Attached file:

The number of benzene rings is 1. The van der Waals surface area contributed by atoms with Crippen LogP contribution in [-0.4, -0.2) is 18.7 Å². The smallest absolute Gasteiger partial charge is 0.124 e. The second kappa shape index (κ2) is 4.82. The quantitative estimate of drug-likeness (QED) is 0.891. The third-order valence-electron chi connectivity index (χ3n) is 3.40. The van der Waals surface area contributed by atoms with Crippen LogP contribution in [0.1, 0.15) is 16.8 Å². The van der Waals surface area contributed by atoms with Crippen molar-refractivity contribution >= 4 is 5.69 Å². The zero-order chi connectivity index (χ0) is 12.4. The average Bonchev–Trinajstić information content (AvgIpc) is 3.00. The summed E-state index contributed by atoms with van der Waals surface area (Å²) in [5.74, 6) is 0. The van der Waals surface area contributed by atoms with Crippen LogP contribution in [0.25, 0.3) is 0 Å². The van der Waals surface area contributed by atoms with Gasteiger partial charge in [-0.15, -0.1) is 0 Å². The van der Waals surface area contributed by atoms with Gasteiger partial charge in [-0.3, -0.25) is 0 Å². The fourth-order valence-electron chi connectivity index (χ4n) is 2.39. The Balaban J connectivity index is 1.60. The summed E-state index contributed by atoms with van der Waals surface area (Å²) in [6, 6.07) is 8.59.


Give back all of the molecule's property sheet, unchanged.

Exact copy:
The number of benzene rings is 1. The van der Waals surface area contributed by atoms with Crippen LogP contribution in [-0.4, -0.2) is 18.7 Å². The smallest absolute Gasteiger partial charge is 0.124 e. The second kappa shape index (κ2) is 4.82. The quantitative estimate of drug-likeness (QED) is 0.891. The third-order valence-electron chi connectivity index (χ3n) is 3.40. The van der Waals surface area contributed by atoms with Crippen LogP contribution in [0.1, 0.15) is 16.8 Å². The van der Waals surface area contributed by atoms with Crippen molar-refractivity contribution >= 4 is 5.69 Å². The zero-order chi connectivity index (χ0) is 12.4. The average Bonchev–Trinajstić information content (AvgIpc) is 3.00. The summed E-state index contributed by atoms with van der Waals surface area (Å²) in [5.74, 6) is 0. The van der Waals surface area contributed by atoms with Crippen LogP contribution in [0.25, 0.3) is 0 Å². The van der Waals surface area contributed by atoms with Gasteiger partial charge in [-0.15, -0.1) is 0 Å². The van der Waals surface area contributed by atoms with Gasteiger partial charge in [-0.3, -0.25) is 0 Å². The fourth-order valence-electron chi connectivity index (χ4n) is 2.39. The Balaban J connectivity index is 1.60. The summed E-state index contributed by atoms with van der Waals surface area (Å²) in [6, 6.07) is 8.59.